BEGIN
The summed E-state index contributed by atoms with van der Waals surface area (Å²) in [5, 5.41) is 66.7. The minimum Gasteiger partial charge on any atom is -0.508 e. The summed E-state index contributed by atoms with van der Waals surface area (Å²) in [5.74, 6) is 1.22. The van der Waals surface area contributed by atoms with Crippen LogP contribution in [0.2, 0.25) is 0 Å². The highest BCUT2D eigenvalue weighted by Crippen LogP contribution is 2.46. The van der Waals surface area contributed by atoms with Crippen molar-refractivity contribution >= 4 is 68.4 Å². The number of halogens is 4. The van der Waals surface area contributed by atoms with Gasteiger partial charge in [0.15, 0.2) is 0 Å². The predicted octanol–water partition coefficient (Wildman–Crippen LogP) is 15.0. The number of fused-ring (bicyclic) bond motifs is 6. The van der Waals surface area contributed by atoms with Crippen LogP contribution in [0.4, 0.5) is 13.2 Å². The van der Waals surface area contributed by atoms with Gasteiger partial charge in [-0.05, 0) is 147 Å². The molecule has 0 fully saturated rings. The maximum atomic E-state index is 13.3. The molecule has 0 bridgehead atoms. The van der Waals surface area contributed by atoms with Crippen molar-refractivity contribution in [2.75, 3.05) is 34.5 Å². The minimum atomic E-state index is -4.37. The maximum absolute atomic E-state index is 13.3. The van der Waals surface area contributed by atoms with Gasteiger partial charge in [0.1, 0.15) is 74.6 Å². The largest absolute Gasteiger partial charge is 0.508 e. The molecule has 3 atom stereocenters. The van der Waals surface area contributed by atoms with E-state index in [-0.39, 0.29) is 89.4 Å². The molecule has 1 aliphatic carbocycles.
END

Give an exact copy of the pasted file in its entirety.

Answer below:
The summed E-state index contributed by atoms with van der Waals surface area (Å²) in [5, 5.41) is 66.7. The minimum Gasteiger partial charge on any atom is -0.508 e. The summed E-state index contributed by atoms with van der Waals surface area (Å²) in [5.74, 6) is 1.22. The van der Waals surface area contributed by atoms with Crippen LogP contribution in [0.2, 0.25) is 0 Å². The highest BCUT2D eigenvalue weighted by Crippen LogP contribution is 2.46. The van der Waals surface area contributed by atoms with Crippen molar-refractivity contribution >= 4 is 68.4 Å². The number of halogens is 4. The van der Waals surface area contributed by atoms with Gasteiger partial charge in [0.15, 0.2) is 0 Å². The predicted octanol–water partition coefficient (Wildman–Crippen LogP) is 15.0. The number of fused-ring (bicyclic) bond motifs is 6. The van der Waals surface area contributed by atoms with Crippen LogP contribution in [0.4, 0.5) is 13.2 Å². The van der Waals surface area contributed by atoms with Gasteiger partial charge in [-0.05, 0) is 147 Å². The molecule has 0 fully saturated rings. The maximum atomic E-state index is 13.3. The molecule has 0 bridgehead atoms. The van der Waals surface area contributed by atoms with Crippen molar-refractivity contribution in [2.75, 3.05) is 34.5 Å². The minimum atomic E-state index is -4.37. The maximum absolute atomic E-state index is 13.3. The van der Waals surface area contributed by atoms with Gasteiger partial charge in [0.1, 0.15) is 74.6 Å². The largest absolute Gasteiger partial charge is 0.508 e. The molecule has 3 atom stereocenters. The van der Waals surface area contributed by atoms with E-state index in [-0.39, 0.29) is 89.4 Å². The molecule has 1 aliphatic carbocycles.